lists of vegetables, partial poems.
Orange, swirling flame of days,
so little is a stone.

Where there was something and suddenly isn't,
an absence shouts, celebrates, leaves a space.
I begin again with the smallest of numbers.
                            from "Burning the Old Year" by Naomi Shihab Nye

I love these lines so much that I use them every year in one way or another.  The impermanence of their message has been burned in my heart and these lines have become the stone they resist.  The new year is creeping up and as I am sure it does for many, it spooks me when see it on the horizon.

This year has been full, cumbersome and full, and I would be remiss if I let it pass without recounting how it tumbled through. I turned thirty, Andrew got a new job and left an old job. We worked insane hours and carved out as much time as possible for each other and now, as we approach five years of marriage and a little over seven years together, I can say we might be happier together than in the beginning, when for a few days I thought my heart might explode from how much I liked him.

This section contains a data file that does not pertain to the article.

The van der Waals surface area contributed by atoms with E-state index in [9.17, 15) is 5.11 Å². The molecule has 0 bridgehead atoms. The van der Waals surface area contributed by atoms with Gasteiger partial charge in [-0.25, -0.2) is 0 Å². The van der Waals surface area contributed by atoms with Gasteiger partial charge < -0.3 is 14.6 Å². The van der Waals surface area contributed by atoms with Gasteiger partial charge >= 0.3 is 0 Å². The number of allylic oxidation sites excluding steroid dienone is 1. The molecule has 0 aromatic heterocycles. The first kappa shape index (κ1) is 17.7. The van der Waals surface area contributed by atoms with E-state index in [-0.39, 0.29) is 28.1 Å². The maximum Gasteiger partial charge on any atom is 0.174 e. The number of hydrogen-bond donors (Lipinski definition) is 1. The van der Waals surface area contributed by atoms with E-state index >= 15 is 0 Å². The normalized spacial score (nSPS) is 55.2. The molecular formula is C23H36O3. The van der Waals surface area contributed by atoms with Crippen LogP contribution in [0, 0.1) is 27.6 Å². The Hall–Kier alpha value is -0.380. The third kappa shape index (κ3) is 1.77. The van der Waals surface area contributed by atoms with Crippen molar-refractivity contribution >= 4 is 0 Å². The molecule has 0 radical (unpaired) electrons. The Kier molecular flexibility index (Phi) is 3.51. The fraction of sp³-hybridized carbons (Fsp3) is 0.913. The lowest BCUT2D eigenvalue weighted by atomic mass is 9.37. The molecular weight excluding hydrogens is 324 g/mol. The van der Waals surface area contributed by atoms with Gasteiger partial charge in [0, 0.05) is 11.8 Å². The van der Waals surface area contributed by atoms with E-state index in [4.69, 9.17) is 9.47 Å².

Yesterday we sat around a table of family and ate soup and six varieties of grilled cheese, and later through my fontina and white cheddar coma, I sat in a warm room filled with tiny white lights and I felt full in a way that food alone cannot manage.

We went to bed in clean, warm flannel sheets and I woke up this morning just as Andrew's keys jingled him out the door.  A short walk and I am in the cafe, my home away from home, and though I can see glimpses of sun on the horizon, it it still a beautiful dark blue outside, leaving the bulbs in lamps and strands to reflect in layers off the window next to me and suddenly I am sitting in a sea of glass ablaze with white light.

Tonight we'll make pizza (I'm thinking asparagus with pan seared pork and dry salami with feta), play games, and don flannel jammies.  I am bound to the house for a bit today waiting for the last of the Christmas gifts with the rest purchased locally and wrapped with paper I love so much that I might be that girl who smoothes out bits in the aftermath and saves it for next year.